I had high hopes for Semenggoh Nature Reserve, expecting a wilder version of Chengdu, China where we went to see the pandas. I thought we’d be able to freely walk around the jungle and see the orangutangs in their natural habitat and not in cages, which you could, you just couldn’t walk-on your own. I was left somewhat disappointed. On arrival at Semmengoh you pay 10 ringgit per person at the gate for your ticket, and take a short 20 minute walk to the feeding platform. On the way you can see old walking trails and paths which have since been closed off and are looking a little worse for wear to be honest, which is a shame really as some of the walks looked really nice, (look at me, changing). The bus brought about 25 of us to the reserve which I thought was brilliant, but as we walked up the path hoards of other tourists sped past us in taxis and vans..the idiots had paid about 280 ringgit for a pointless guided tour. Note: if you come to Semmenggoh just do it on your own, the whole day will cost you about 20 ringgit.

As we waited for our guide to take us into the jungle, I grew more and more disappointed as loads of people kept appearing, it wasn’t just the people it was the noise. There are signs everywhere asking you to stay quiet as the orangutangs won’t come close, but these signs and the wardens requests were ignored. We were lucky enough to be at the front of the queue so got the first glimpse of, Anaku, a 10 year old orangutang, and he was beautiful. Not at all shy, he came climbing down the rope to eat the fruit laid out for him, and after a few attempts of smashing his coconut on the tree he soon hurried off back into the jungle to enjoy his fruit in peace. We waited a further hour with the guide calling for more to come down and eat, but the orangutangs weren’t having it, probably because of all the noise. But I am more than happy that I got to see one in the wild as it should be as there are only 26 left in this area of jungle, many others were moaning and the wardens rightly told them that they should go to the zoo if they don’t want to wait and they need a guarantee of seeing more than one. 

The fantastic thing about your 10 ringgit ticket is that it allows you to re-enter the jungle for the afternoons feeding, so if you didn’t get to see any in the morning or just can’t get enough, you’re welcome to go again. Though I imagine that the heat would be pretty unbearable at 3pm. We found one downside to getting the bus, the return timetable, it left us sitting at the side of the road for an hour, and we were sweating. I think they’re missing a trick not opening a cafe on the busy dual carriageway, there isn’t one inside the park and all that walking leaves people hungry. It would also make the afternoon feeding more accessible, as the journey from Kuching to Semenggoh takes one hour!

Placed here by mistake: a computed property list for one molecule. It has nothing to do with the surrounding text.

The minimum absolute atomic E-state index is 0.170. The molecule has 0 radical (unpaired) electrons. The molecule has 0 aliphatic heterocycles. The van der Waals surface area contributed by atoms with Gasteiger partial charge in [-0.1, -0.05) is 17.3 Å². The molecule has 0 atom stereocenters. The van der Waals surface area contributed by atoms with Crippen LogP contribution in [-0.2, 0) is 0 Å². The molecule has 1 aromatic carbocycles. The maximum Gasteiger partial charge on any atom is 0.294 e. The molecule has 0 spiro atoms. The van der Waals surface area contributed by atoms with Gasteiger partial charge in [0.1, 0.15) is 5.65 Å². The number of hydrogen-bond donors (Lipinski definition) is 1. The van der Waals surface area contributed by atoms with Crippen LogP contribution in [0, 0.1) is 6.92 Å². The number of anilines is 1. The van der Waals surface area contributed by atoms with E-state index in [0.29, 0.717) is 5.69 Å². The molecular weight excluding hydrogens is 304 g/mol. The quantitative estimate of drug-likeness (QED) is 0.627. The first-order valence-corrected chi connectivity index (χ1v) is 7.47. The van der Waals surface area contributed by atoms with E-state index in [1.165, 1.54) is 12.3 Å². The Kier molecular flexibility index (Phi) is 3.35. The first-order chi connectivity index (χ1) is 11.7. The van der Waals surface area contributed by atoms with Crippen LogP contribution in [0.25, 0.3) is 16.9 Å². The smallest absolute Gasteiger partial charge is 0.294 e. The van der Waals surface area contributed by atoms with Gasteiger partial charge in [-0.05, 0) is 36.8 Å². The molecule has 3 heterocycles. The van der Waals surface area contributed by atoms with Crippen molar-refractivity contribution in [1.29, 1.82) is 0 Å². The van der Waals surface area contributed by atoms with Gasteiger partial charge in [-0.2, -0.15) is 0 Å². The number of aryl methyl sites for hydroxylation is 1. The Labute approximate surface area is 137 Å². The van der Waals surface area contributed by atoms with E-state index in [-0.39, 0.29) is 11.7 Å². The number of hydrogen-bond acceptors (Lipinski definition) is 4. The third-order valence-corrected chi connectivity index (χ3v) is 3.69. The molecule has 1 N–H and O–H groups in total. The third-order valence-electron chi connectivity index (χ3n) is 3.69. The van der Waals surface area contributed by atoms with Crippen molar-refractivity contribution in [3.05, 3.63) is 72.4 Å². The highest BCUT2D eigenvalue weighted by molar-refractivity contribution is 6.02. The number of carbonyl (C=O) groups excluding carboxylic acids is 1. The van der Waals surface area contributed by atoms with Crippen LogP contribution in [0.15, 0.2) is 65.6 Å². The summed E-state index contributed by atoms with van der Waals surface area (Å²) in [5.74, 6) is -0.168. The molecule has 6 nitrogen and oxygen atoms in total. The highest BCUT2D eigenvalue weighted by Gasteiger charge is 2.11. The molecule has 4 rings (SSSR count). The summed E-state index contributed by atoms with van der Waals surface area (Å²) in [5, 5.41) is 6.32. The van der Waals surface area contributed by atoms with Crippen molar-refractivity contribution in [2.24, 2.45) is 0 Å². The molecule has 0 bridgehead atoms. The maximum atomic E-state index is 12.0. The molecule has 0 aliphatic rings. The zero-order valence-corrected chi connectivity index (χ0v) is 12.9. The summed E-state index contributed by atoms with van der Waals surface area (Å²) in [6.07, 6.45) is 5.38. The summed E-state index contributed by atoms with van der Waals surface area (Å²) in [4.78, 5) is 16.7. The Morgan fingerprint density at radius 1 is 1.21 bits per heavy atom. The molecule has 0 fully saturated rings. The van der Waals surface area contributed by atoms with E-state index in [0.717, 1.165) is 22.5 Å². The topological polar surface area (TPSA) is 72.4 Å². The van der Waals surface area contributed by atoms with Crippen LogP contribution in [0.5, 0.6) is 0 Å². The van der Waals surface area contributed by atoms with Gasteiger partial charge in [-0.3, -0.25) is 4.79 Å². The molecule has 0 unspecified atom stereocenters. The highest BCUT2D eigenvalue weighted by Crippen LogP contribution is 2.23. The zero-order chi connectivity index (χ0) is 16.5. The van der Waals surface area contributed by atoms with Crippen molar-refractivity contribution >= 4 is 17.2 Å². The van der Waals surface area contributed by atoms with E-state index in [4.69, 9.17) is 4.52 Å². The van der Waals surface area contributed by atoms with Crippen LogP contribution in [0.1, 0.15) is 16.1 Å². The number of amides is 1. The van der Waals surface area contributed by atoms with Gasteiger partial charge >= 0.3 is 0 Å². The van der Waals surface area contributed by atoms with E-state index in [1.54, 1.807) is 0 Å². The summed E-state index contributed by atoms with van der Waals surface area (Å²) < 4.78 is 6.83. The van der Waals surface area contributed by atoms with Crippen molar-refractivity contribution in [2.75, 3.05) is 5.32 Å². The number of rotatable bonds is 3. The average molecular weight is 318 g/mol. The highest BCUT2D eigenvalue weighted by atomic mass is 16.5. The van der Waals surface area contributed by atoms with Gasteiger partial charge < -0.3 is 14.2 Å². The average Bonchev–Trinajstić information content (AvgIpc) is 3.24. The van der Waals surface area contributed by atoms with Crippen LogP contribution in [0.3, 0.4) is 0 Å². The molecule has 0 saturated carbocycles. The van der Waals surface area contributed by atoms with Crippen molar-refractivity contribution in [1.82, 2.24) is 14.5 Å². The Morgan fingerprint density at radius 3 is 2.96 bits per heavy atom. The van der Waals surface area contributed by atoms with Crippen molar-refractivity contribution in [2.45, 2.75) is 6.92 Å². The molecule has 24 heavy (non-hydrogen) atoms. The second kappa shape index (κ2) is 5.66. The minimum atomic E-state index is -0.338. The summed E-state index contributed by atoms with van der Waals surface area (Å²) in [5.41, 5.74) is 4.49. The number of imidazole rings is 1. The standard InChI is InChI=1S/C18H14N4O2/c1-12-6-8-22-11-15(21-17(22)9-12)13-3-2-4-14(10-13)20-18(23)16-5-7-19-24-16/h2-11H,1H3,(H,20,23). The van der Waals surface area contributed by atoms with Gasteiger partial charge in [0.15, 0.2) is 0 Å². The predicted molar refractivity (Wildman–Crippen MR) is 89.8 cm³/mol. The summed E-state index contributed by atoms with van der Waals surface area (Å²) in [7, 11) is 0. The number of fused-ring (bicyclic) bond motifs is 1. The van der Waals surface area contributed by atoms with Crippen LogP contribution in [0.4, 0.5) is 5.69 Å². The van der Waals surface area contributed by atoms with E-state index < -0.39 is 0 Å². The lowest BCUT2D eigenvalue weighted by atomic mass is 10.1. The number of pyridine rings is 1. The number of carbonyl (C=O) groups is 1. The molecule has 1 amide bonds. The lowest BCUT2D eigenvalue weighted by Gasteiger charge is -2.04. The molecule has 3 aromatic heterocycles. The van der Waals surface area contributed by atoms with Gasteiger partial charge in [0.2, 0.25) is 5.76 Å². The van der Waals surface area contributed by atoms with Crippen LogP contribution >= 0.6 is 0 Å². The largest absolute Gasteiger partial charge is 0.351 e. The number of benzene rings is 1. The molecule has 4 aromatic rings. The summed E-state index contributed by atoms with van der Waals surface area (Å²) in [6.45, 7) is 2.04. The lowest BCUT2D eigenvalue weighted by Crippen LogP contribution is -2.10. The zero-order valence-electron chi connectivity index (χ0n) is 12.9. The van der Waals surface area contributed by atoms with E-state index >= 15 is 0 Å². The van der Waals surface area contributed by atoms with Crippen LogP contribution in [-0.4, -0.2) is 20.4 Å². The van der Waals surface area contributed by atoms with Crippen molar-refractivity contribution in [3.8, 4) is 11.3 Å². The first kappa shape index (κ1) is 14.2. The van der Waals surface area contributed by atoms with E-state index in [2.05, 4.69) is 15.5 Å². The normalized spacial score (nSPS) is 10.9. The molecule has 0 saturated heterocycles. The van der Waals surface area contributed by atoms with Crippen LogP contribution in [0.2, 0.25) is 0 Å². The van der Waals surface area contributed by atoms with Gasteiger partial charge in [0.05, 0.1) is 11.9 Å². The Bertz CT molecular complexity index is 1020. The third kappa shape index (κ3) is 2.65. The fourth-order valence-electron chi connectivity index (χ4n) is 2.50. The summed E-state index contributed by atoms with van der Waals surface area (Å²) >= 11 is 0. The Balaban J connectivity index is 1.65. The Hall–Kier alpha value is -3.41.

WARNING! This next part may contain content some readers will find disturbing…..
So for 8 weeks now I’ve been suffering with diarrhoea, I’ve had 2 lots of antibiotics prescribed in Thailand, “good bacteria sachets” and about 300 Imodium tablets, which I swear I’m now immune too. At first it was manageable but now it’s become unbearable, I daren’t fart and I have to know where the closest loo is after each meal, combine that with headaches and dizziness and it’s just getting in the way of our trip. Poor Kyle has got constant earache. So after a chat with Sam and his wife, Jane, we were pointed in the direction of Asia Clinic, a modern and clean doctors surgery with English speaking doctors and nurses was ideal, just a few steps down the road. Upon entry I was asked to provide my name, date of birth and country of birth and asked to take a seat, less than 3 minutes later I was called in to the doctors surgery. He asked a few questions, tested my stomach and then asked me to provide a stool sample…that part was difficult. In 8 weeks I haven’t had a solid poo, and I was provided with a tiny sample pot, the doctors advice, “Just aim carefully”. Brilliant, cheers mate! Anyway, the sample is now on the way to the lab, when I get the results I’ll let you know what it is…I’m sure you’re all desperate to find out. In the meantime though I have been sent away with Doxycycline, more Imodium and some hydration sachets, as the doctor suspects its may be dysentery or salmonella, neither of which sound great if I’m honest. The whole appointment and waiting time took about 15 minutes and cost 180 ringgit which I think is brilliant service, at home I’d still be waiting for an appointment and I’d have to see at least 5 doctors before they considered sending off a sample! Stepping out of the doctors we were greeted by rain, so decided to have a lazy afternoon and watch Love Actually.